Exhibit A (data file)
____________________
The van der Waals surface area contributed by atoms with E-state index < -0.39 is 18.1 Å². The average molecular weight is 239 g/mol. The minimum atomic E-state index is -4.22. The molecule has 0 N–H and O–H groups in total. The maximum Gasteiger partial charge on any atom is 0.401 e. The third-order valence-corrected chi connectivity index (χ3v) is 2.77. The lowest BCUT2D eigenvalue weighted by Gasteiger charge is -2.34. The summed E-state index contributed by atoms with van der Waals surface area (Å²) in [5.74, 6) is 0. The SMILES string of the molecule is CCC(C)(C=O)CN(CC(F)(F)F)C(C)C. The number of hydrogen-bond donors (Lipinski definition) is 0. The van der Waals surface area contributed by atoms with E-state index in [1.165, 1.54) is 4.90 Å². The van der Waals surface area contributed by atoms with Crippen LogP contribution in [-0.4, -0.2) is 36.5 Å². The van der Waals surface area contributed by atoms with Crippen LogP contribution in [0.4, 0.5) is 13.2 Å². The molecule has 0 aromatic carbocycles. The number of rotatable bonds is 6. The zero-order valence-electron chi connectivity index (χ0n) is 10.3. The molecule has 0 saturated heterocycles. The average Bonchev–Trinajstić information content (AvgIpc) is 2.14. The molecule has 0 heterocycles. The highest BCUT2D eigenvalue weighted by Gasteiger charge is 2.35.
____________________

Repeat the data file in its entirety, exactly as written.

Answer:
The van der Waals surface area contributed by atoms with E-state index < -0.39 is 18.1 Å². The average molecular weight is 239 g/mol. The minimum atomic E-state index is -4.22. The molecule has 0 N–H and O–H groups in total. The maximum Gasteiger partial charge on any atom is 0.401 e. The third-order valence-corrected chi connectivity index (χ3v) is 2.77. The lowest BCUT2D eigenvalue weighted by Gasteiger charge is -2.34. The summed E-state index contributed by atoms with van der Waals surface area (Å²) in [5.74, 6) is 0. The SMILES string of the molecule is CCC(C)(C=O)CN(CC(F)(F)F)C(C)C. The number of hydrogen-bond donors (Lipinski definition) is 0. The van der Waals surface area contributed by atoms with E-state index in [1.165, 1.54) is 4.90 Å². The van der Waals surface area contributed by atoms with Crippen LogP contribution in [-0.4, -0.2) is 36.5 Å². The van der Waals surface area contributed by atoms with Crippen LogP contribution in [0.4, 0.5) is 13.2 Å². The molecule has 0 aromatic carbocycles. The number of rotatable bonds is 6. The zero-order valence-electron chi connectivity index (χ0n) is 10.3. The molecule has 0 saturated heterocycles. The average Bonchev–Trinajstić information content (AvgIpc) is 2.14. The molecule has 0 heterocycles. The highest BCUT2D eigenvalue weighted by Gasteiger charge is 2.35.